And Ron, one of the country’s most respected journalists, was observing his readers’ behavior change and co-authoring a book, Applebee’s America, about this audience and the community-building potential of the Internet.

Despite representing both sides of the political aisle, Internet media and journalism, we all reached the same conclusion: There is no single place for Opinion Drivers to gather online. That was the day we set out to build HOTSOUP.com.

Intelligent discussion. Smart debate. A voice for everyone. Will be interesting to watch if and how the makers of Hotsoup will be able to grow the community culture necessary to achieve these goals.

Europe — sort of a black hole for social application development (and that includes Germany, I take it)

Wednesday, October 18th, 2006

Stowe gives feedback on his More Europe project: The More Europe Project: Two Weeks In Europe

I think it has to do more with the small number of social application start-ups in Europe than anything else. Yes, I know all about Last.fm and Plazes — in fact I saw Felix Petersen of Plazes in Lisbon a few weeks back — but aside from those two (and of course openBC!) there doesnt seem to be much going on, really. (Oh, I am using Fred Oliviera’s Goplan, a Basecamp competitor. and he is based in Portugal, now. Shouldn’t forget that.) On the other hand, I was in San Francisco the other day for Office 2.0, and I saw no less that 25 companies demoing their applications. I had invitations from companies in Mexico, Canada and Israel for meetings, but nothing in Europe.

I think that Europe is sort of a black hole for social application development. For some reason, there is just not much happening. Are there other stealth startups that I just don’t know about? Is it Graham’s hypothesis? Have all the inventive Europeans already departed for San Francisco? Is it lack of VCs? Surely not education; is it a cultural issue? People in Europe being less likely to quit their day jobs?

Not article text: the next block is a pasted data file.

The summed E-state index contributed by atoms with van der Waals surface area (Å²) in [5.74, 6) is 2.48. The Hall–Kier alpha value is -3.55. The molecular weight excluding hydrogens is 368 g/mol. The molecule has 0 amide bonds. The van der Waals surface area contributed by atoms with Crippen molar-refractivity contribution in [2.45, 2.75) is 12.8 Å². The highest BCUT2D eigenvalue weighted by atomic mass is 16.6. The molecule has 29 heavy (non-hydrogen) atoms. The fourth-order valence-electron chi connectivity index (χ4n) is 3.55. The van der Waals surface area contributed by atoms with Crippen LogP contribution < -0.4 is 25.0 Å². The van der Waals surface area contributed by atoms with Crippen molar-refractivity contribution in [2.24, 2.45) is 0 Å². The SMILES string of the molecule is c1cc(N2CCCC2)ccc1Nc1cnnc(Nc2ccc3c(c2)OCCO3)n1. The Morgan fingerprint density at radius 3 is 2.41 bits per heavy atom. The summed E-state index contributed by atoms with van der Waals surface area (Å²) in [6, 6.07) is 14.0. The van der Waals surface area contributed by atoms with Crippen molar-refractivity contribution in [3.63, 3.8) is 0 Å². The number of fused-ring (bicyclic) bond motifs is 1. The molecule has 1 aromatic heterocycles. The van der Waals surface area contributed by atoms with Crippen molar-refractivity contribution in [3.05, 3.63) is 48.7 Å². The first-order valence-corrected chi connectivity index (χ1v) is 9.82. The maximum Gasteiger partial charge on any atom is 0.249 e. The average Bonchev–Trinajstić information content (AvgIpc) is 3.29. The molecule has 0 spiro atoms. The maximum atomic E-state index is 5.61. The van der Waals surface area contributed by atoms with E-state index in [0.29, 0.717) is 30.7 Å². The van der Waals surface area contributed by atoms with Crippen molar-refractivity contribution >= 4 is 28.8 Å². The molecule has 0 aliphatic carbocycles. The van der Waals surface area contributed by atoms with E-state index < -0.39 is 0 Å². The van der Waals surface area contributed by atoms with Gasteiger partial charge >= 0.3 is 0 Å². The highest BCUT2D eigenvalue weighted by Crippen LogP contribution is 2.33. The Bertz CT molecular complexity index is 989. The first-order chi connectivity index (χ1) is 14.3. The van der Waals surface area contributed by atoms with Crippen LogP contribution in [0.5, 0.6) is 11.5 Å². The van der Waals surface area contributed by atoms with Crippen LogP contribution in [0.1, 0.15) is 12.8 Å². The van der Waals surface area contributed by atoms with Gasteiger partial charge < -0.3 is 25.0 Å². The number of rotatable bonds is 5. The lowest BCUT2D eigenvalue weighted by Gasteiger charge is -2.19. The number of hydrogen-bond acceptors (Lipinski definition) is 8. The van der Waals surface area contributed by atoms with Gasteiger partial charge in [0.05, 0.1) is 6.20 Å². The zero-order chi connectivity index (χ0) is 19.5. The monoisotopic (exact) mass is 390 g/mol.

Sadly, I think Stowe is right on with his assessment.

I’ve been thinking about this, too, for the past 18 months or so (ever since I moved to sizzling Silicon Valley in May 2005). I think it’s a combination of cultural issues (Germans being a little too risk-averse all the time combined with a common disdain for failure) as well as lack of infrastructure (mainly, the aforementionend technology hubs and an ecosystem for funding).

I see small pockets of resistance, though.

Web Monday, the event I started almost a year ago, is aimed at addressing the cultural issues in that it gives people who not only have ideas but also want to do something about them a chance to present to their peers in an overall nourishing environment (that’s what Wiki Wednesday is to me). The recent Barcamp Berlin also helped bring people together (a mini-hub, if you will, though only for a weekend) who share the same passion about people and technology. And judging by what these people had to say afterwards, it will not have been the last barcamp in or around Germany.

A handful of successful internet entrepreneurs have begun to serve as angel investors: Lukasz Gadowski of Spreadshirt (who may join us for the upcoming Web Monday Silicon Valley, November 6) and Axel Schmiegelow of Denkwerk (who has invested in Qype, who will join us over the web and do a presentation from their Hamburg, Germany headquarters) come to mind. That’s only two, you may ask, but it’s a start.

The recent decision by the German government to pursue more of a hub approach with regard to their funding of universities is also a move in the right direction, in my view.

All this will take a while to really take root. In the meantime, if you’re the young and aspiring entrepreneur out there in the German hinterland, please do us all a big favor: Don’t think you need anyone’s permission. Don’t let the risk of failure overwhelm you. There are enough people who will gladly help you (even in Germany). Don’t wait until you have a perfect plan.

Just do it!